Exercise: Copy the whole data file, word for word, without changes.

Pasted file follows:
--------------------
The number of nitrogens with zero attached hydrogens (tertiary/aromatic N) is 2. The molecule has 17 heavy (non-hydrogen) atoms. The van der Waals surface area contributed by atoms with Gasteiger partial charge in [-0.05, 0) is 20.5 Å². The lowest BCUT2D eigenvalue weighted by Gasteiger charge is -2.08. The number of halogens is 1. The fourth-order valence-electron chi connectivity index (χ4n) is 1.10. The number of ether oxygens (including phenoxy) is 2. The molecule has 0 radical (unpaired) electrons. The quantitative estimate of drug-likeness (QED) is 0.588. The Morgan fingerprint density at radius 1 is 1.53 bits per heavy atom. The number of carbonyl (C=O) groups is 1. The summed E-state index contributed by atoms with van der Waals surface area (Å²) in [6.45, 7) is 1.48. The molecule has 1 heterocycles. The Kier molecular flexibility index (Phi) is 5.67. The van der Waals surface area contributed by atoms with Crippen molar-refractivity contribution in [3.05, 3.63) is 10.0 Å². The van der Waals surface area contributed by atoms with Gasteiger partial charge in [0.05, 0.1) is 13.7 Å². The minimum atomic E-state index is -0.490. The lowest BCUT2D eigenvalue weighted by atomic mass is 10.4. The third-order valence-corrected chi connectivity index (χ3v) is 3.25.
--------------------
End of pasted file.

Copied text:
The number of nitrogens with zero attached hydrogens (tertiary/aromatic N) is 2. The molecule has 17 heavy (non-hydrogen) atoms. The van der Waals surface area contributed by atoms with Gasteiger partial charge in [-0.05, 0) is 20.5 Å². The lowest BCUT2D eigenvalue weighted by Gasteiger charge is -2.08. The number of halogens is 1. The fourth-order valence-electron chi connectivity index (χ4n) is 1.10. The number of ether oxygens (including phenoxy) is 2. The molecule has 0 radical (unpaired) electrons. The quantitative estimate of drug-likeness (QED) is 0.588. The Morgan fingerprint density at radius 1 is 1.53 bits per heavy atom. The number of carbonyl (C=O) groups is 1. The summed E-state index contributed by atoms with van der Waals surface area (Å²) in [6.45, 7) is 1.48. The molecule has 1 heterocycles. The Kier molecular flexibility index (Phi) is 5.67. The van der Waals surface area contributed by atoms with Crippen molar-refractivity contribution in [3.05, 3.63) is 10.0 Å². The van der Waals surface area contributed by atoms with Gasteiger partial charge in [0.05, 0.1) is 13.7 Å². The minimum atomic E-state index is -0.490. The lowest BCUT2D eigenvalue weighted by atomic mass is 10.4. The third-order valence-corrected chi connectivity index (χ3v) is 3.25.